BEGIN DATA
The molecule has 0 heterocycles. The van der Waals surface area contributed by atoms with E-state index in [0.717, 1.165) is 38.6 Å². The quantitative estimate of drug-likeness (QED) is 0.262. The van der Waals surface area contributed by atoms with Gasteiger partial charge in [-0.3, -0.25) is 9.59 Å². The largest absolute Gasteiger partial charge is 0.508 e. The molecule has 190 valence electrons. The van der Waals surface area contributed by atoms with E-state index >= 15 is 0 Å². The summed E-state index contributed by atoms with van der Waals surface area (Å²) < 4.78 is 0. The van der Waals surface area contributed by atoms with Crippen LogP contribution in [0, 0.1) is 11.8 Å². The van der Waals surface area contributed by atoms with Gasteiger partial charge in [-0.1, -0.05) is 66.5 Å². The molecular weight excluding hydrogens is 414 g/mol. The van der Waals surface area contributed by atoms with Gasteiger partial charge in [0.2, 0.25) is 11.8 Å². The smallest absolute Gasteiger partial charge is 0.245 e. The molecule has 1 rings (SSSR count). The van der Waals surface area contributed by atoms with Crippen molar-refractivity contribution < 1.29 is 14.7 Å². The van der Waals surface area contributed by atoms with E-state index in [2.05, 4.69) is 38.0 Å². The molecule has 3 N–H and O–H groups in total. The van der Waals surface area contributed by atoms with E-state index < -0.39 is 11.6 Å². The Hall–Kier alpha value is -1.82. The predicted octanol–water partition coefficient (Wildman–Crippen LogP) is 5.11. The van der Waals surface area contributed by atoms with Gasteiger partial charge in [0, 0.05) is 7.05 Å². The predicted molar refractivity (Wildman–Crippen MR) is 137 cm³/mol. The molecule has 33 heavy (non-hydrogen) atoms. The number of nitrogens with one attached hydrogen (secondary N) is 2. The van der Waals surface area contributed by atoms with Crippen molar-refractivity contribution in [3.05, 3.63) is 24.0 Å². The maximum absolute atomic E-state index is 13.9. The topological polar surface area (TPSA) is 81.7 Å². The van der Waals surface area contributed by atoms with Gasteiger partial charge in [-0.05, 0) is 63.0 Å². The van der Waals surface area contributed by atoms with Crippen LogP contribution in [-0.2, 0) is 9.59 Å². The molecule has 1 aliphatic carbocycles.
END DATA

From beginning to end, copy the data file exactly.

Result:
The molecule has 0 heterocycles. The van der Waals surface area contributed by atoms with E-state index in [0.717, 1.165) is 38.6 Å². The quantitative estimate of drug-likeness (QED) is 0.262. The van der Waals surface area contributed by atoms with Gasteiger partial charge in [-0.3, -0.25) is 9.59 Å². The largest absolute Gasteiger partial charge is 0.508 e. The molecule has 190 valence electrons. The van der Waals surface area contributed by atoms with E-state index >= 15 is 0 Å². The summed E-state index contributed by atoms with van der Waals surface area (Å²) < 4.78 is 0. The van der Waals surface area contributed by atoms with Crippen LogP contribution in [0, 0.1) is 11.8 Å². The van der Waals surface area contributed by atoms with Gasteiger partial charge in [-0.1, -0.05) is 66.5 Å². The molecular weight excluding hydrogens is 414 g/mol. The van der Waals surface area contributed by atoms with Gasteiger partial charge in [0.2, 0.25) is 11.8 Å². The smallest absolute Gasteiger partial charge is 0.245 e. The molecule has 1 rings (SSSR count). The van der Waals surface area contributed by atoms with Crippen molar-refractivity contribution < 1.29 is 14.7 Å². The van der Waals surface area contributed by atoms with E-state index in [2.05, 4.69) is 38.0 Å². The molecule has 3 N–H and O–H groups in total. The van der Waals surface area contributed by atoms with E-state index < -0.39 is 11.6 Å². The Hall–Kier alpha value is -1.82. The predicted octanol–water partition coefficient (Wildman–Crippen LogP) is 5.11. The van der Waals surface area contributed by atoms with Gasteiger partial charge in [0, 0.05) is 7.05 Å². The predicted molar refractivity (Wildman–Crippen MR) is 137 cm³/mol. The molecule has 33 heavy (non-hydrogen) atoms. The number of nitrogens with one attached hydrogen (secondary N) is 2. The van der Waals surface area contributed by atoms with Crippen molar-refractivity contribution in [3.05, 3.63) is 24.0 Å². The maximum absolute atomic E-state index is 13.9. The topological polar surface area (TPSA) is 81.7 Å². The van der Waals surface area contributed by atoms with Gasteiger partial charge in [-0.05, 0) is 63.0 Å². The van der Waals surface area contributed by atoms with Crippen LogP contribution in [-0.2, 0) is 9.59 Å². The molecule has 1 aliphatic carbocycles.